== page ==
As Tomasulo notes, it’s not clear at the end whether Kaufman is satirizing or submitting to Hollywood convention in Adaptation. We see some of the satire in the scene where Charlie and Donald are having a heart-to-heart while the drug-and-gun-crazed Orlean and Laroche are hunting them in the swamp. This is ludicrously implausible. However, after this we get the sacrificial death of Donald and the screenwriter hero hooking up with his love interest, at last.
For all the postmodern, reflexive, ironic commentary in the film, this not-very-clever ending is left alone, without comment. It does seem that Kaufman gets his (psychoactive) orchid and eats it too. As Zacharek remarks: “Adaptation is a movie that eats itself whole and leaves the audience with nothing, and we’re supposed to go home happily, clutching our little souvenir naughts as if they actually added up to something.”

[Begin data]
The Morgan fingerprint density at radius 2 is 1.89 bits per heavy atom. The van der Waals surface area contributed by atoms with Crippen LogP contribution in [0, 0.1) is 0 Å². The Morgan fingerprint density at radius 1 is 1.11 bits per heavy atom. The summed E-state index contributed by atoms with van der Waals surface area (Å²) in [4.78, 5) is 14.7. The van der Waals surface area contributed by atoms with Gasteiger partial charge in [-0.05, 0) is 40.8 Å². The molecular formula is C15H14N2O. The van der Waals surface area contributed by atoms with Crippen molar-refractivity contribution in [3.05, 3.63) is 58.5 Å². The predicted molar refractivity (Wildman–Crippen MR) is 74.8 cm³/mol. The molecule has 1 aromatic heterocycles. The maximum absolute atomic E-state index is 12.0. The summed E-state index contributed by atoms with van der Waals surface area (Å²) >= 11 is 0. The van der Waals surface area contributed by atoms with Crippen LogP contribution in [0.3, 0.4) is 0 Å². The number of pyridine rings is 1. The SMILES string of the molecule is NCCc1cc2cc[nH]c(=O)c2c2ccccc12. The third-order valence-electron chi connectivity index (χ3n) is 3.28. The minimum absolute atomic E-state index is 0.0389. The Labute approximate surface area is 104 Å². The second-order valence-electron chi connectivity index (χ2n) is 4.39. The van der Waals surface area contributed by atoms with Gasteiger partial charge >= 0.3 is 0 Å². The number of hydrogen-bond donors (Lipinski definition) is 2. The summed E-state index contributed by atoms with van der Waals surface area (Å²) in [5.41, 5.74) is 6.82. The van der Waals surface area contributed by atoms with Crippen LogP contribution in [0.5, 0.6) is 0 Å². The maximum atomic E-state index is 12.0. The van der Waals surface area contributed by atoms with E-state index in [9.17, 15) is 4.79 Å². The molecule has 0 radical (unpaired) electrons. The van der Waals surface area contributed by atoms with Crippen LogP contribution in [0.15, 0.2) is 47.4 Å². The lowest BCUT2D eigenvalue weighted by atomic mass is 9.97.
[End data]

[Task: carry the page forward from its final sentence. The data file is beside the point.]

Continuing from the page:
However Daniel Zaleski argues, contra Zacherek, that “the grandly baroque climax of Adaptation. . . . is a narrative version of a genetic mutation, suggesting what might happen if the disparate storytelling talents of Charlie Kaufman, Donald Kaufman and Susan Orlean were somehow mixed into one peculiar hybrid—art-house cinema spliced with Hollywood spectacle spliced with literary journalism.” That certainly is an accomplishment, though something well beyond the ken of the normal movie-goer.
University of Maryland
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David Denby. “Review of Adaptation.” The New Yorker. December 16, 2002.
Jough Dempsey. “Adaptation: Beyond Postmodern.” Cinema Review (blog).
Frank P. Tomasulo. “Adaptation as Adaptation: From Susan Orlean’s The Orchid Thief to Charlie (and ‘Donald’) Kaufman’s Screenplay to Spike Jonze’s Film.” Authorship in Film Adaptation. Ed. Jack Boozer. Austin, TX: University of Texas Press, 2008.
Stephanie Zacharek. “‘Adaptation’ and the perils of adaptation.” Salon. December 16, 2002
Daniel Zalewski. “FILM; The ‘I’ Cure for Writer’s Block.” The New York Times. December 1, 2002.